With the right credit (and income) personal loan lenders are very willing to lend you money for a variety of reasons.
Debt consolidation, home improvements and major purchases are the top reasons people choose personal loans. Others include financing a vacation, paying your taxes or paying for medical expenses.
Still others fall into 3 categories: debt restructuring, new purchase financing and paying the bills.
Let's talk about some of those top reasons today.
Using a personal loan for debt consolidation has a couple of benefits. It combines several loan payments into 1 monthly payment, helping to keep your monthly expenses in check.
Because personal loans are amortized, meaning the monthly payment covers the interest expense as well as the partial repayment of principal, the borrower will pay down the loan over the loan term, compared with making minimum payments on a credit card and not seeing that balance go down much over time.
The risk is in running up the balances on your credit cards all over again after you use the personal loan money to pay off the credit card balances.
Using a personal loan for home improvements shouldn't be the homeowner's 1st choice for financing a large project. A cash-out refinancing, a home equity line of credit (HELOC), or a home equity loan, assuming that the borrower can qualify for this type of financing, may make more sense.
For smaller home improvement projects, the trade-off between closing costs on a mortgage, may be a reason to consider a personal loan instead.
Keeping the government happy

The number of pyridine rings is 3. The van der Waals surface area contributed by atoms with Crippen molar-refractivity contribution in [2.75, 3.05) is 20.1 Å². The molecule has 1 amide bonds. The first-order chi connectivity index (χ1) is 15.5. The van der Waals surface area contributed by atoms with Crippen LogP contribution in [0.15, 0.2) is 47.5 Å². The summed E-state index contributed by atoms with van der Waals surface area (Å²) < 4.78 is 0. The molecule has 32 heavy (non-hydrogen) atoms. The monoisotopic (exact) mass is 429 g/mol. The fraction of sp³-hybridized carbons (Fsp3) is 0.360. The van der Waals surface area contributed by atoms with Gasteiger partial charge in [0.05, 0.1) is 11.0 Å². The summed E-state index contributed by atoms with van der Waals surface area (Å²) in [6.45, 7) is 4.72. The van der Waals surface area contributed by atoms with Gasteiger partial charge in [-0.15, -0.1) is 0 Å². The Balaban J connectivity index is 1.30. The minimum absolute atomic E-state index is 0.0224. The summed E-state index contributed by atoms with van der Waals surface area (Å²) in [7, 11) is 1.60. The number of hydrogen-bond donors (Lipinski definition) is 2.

Not paying your property taxes or income taxes can have financial repercussions far beyond the interest expense of taking out a personal loan to meet those obligations. That would make for a compelling argument for a personal loan.
Taking a vacation
While I'd rather see people save for a vacation versus financing it, a personal loan can be the answer, if there are good reason to finance the vacation. With good credit and a steady source of income, personal loan interest rates can be very competitive.
The savings and loan crisis of the 1980s and 1990s (commonly dubbed the S crisis) was the failure of about 747 out of the 3,234 savings and loan associations in the United States. A savings and loan or "thrift" is a financial institution that accepts savings deposits and makes mortgage, car and other personal loans to individual members—a...
Literally, it means “the slave of the home mortgage”. It refers to those people who pay a huge amount of mortgage loans (above 70% of their disposable income), which negatively affects their social lives. Mortgage slaves work to pay the mortgage loans, which are said to enslave them.
Because most of the disposable income is...
Reverse Student Debt NOW: The Ultimate Guide to Overcome Student Debt: (debt consolidation, debt, debt to income ratio, debt clock, student loan forgiveness, ... debt forgiveness law, loan calculator)